The capitalist system is in crisis and this crisis is not going to go away any time soon. This is a system in which a handful of unelected bankers, capitalists, speculators and thieves are the ones taking decisions affecting the livelihoods and jobs of hundreds of millions, who are left having no say in the matter. People are asking for regulating Capitalism since they believe the capitals of 1% rich are accumulated upon the poverty burden of the 99% poor. Capitalism needs regulation, otherwise it turn the society into a jungle of inhumanity, in which greed and corruption would be the energy converter for the people to compete wickedly against each other to win big and bigger with no respect for morality and humanity . We are witnessing this wickedness characteristic of Capitalism in every aspect of life in our everyday society.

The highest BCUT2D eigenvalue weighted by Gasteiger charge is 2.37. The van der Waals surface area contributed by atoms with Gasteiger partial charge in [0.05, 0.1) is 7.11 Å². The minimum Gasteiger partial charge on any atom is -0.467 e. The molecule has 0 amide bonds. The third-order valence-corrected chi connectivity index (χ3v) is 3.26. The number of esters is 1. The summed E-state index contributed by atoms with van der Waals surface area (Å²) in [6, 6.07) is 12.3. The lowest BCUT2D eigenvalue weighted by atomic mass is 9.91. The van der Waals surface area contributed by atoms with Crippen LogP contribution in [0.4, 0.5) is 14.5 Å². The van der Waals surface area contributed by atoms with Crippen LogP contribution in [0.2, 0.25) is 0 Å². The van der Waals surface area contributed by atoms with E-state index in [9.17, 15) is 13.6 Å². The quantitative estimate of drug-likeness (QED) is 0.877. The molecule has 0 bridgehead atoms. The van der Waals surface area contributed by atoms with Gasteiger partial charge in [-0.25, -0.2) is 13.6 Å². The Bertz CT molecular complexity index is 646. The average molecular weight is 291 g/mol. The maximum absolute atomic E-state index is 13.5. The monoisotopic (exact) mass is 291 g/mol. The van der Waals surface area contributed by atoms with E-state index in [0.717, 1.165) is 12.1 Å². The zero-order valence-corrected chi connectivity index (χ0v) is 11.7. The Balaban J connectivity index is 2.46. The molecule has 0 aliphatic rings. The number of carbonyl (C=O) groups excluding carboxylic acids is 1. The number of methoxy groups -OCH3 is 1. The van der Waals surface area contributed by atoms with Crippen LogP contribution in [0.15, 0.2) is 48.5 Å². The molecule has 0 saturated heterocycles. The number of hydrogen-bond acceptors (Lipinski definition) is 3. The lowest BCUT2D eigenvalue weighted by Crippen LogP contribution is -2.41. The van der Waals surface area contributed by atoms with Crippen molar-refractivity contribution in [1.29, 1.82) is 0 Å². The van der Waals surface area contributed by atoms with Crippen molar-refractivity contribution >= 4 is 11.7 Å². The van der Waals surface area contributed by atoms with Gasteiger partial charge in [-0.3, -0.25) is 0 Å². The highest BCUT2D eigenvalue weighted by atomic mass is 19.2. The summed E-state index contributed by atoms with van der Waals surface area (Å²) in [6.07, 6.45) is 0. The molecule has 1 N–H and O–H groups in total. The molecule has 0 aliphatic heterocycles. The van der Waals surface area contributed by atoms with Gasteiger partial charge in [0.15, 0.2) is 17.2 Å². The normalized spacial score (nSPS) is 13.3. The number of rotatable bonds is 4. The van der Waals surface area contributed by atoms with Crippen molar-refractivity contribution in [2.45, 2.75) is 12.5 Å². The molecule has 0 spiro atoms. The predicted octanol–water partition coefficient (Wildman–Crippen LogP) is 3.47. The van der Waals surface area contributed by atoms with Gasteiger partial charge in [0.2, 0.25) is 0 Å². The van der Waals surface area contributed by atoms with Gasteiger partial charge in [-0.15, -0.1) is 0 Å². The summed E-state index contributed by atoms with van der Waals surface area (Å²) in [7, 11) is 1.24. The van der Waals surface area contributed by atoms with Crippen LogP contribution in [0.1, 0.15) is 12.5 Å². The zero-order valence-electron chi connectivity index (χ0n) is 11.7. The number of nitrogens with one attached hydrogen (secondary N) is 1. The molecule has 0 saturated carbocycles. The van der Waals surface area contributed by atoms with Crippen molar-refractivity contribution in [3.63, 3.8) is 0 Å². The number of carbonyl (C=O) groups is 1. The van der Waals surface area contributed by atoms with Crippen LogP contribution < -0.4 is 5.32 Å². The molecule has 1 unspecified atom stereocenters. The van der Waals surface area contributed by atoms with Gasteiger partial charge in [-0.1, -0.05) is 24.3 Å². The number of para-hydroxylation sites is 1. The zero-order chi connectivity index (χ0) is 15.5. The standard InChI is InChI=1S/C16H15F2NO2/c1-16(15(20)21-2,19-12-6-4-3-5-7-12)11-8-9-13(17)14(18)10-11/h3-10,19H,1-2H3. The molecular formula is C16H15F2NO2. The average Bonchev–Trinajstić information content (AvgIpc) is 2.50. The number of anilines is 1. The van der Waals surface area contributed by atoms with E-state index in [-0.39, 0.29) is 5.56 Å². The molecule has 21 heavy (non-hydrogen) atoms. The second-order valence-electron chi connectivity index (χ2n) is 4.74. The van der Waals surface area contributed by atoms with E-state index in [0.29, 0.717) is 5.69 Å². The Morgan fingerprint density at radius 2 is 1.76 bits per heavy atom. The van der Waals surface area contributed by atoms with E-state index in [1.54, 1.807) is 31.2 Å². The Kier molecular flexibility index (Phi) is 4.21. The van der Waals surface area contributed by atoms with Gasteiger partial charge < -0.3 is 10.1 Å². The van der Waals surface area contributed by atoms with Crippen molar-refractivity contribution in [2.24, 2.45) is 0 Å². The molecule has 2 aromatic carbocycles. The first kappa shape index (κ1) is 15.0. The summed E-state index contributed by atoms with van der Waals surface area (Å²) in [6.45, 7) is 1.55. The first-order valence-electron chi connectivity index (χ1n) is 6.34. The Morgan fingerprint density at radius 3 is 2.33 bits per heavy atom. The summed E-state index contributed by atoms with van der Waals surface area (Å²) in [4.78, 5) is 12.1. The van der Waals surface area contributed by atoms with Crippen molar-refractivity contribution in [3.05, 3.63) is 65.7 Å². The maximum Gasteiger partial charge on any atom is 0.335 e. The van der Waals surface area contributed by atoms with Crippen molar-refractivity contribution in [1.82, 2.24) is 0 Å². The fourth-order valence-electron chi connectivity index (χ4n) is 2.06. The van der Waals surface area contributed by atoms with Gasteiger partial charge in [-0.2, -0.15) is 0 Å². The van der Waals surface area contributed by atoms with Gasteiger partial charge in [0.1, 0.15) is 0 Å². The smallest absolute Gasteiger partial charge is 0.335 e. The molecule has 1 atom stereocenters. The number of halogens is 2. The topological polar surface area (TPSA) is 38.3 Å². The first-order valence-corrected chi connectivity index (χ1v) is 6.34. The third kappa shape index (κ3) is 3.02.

Regulation on Capitalism should provide filtration through each step of the way for the capitalist in accumulating his wealth. The function of this filter is to purify Capitalism from corruption and greed, which may have inter-dimensional roots in economics, politics, etc. Here I just suffice to give an example in politics dimension. A rich person due to his power and money would be able to influence the congressmen, senators, and public voting to have the policies and measures changed to his benefits. Thus the system becomes a main source of protection and promotion of rich people’s assets and the quality of their lives while the concern about the standards of living for majority poor is left behind. The rich get richer and poor get poorer and the gap between these two sectors of societies become wider every day. It reminds me of a jungle of animals, the stronger animal gets better food, and the weak animals remain hungry. The job of such filter on Capitalism, which we call regulation, would be to remove the system deficiencies, in this case to disconnect any such fraudulent advantage for the rich person and force the system to treat him the same as an ordinary person who belongs to 99% poor. Similarly in the process of presidential election, a candidate who is supported financially by the rich people, i.e., special interest groups, simply because of using broader resources at his exposure gets a better chance of getting elected and go to White House, so here again the necessity of using the imposition of a similar regulation seems inevitable.